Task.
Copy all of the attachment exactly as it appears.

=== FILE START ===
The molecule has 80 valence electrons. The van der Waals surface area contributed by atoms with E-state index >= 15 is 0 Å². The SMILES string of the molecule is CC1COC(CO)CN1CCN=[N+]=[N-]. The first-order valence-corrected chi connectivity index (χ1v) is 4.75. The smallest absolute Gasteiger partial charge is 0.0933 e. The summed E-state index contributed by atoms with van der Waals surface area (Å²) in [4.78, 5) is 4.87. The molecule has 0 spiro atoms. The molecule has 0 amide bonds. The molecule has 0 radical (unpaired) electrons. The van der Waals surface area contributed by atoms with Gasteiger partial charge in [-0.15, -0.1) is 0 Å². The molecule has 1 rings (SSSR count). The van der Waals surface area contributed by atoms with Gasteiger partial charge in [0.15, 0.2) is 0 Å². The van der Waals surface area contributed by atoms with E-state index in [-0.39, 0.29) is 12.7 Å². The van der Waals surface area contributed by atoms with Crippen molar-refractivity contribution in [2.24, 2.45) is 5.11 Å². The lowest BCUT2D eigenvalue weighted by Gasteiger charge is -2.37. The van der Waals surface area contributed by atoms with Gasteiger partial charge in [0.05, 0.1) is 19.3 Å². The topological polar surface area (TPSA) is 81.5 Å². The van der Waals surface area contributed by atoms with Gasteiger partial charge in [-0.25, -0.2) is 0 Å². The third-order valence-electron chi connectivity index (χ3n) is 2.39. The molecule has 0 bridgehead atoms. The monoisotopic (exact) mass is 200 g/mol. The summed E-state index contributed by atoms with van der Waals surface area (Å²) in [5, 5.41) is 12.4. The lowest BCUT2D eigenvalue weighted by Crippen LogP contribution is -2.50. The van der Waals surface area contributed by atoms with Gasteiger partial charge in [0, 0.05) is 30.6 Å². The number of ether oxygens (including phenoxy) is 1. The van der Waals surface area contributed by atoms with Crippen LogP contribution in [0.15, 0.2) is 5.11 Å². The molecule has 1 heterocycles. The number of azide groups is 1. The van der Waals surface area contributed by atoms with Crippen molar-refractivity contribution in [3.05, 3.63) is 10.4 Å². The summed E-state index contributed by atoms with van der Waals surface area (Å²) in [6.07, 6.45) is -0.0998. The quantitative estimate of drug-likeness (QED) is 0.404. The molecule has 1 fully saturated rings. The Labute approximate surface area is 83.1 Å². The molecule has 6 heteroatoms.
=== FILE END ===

The molecule has 80 valence electrons. The van der Waals surface area contributed by atoms with E-state index >= 15 is 0 Å². The SMILES string of the molecule is CC1COC(CO)CN1CCN=[N+]=[N-]. The first-order valence-corrected chi connectivity index (χ1v) is 4.75. The smallest absolute Gasteiger partial charge is 0.0933 e. The summed E-state index contributed by atoms with van der Waals surface area (Å²) in [4.78, 5) is 4.87. The molecule has 0 spiro atoms. The molecule has 0 amide bonds. The molecule has 0 radical (unpaired) electrons. The van der Waals surface area contributed by atoms with Gasteiger partial charge in [-0.15, -0.1) is 0 Å². The molecule has 1 rings (SSSR count). The van der Waals surface area contributed by atoms with Gasteiger partial charge in [0.15, 0.2) is 0 Å². The van der Waals surface area contributed by atoms with E-state index in [-0.39, 0.29) is 12.7 Å². The van der Waals surface area contributed by atoms with Crippen molar-refractivity contribution in [2.24, 2.45) is 5.11 Å². The lowest BCUT2D eigenvalue weighted by Gasteiger charge is -2.37. The van der Waals surface area contributed by atoms with Gasteiger partial charge in [0.05, 0.1) is 19.3 Å². The topological polar surface area (TPSA) is 81.5 Å². The van der Waals surface area contributed by atoms with Gasteiger partial charge in [-0.25, -0.2) is 0 Å². The third-order valence-electron chi connectivity index (χ3n) is 2.39. The molecule has 0 bridgehead atoms. The monoisotopic (exact) mass is 200 g/mol. The summed E-state index contributed by atoms with van der Waals surface area (Å²) in [5, 5.41) is 12.4. The lowest BCUT2D eigenvalue weighted by Crippen LogP contribution is -2.50. The van der Waals surface area contributed by atoms with Gasteiger partial charge in [0, 0.05) is 30.6 Å². The number of ether oxygens (including phenoxy) is 1. The van der Waals surface area contributed by atoms with Crippen LogP contribution in [0.15, 0.2) is 5.11 Å². The molecule has 1 heterocycles. The number of azide groups is 1. The van der Waals surface area contributed by atoms with Crippen molar-refractivity contribution in [3.05, 3.63) is 10.4 Å². The summed E-state index contributed by atoms with van der Waals surface area (Å²) in [6.07, 6.45) is -0.0998. The quantitative estimate of drug-likeness (QED) is 0.404. The molecule has 1 fully saturated rings. The Labute approximate surface area is 83.1 Å². The molecule has 6 heteroatoms.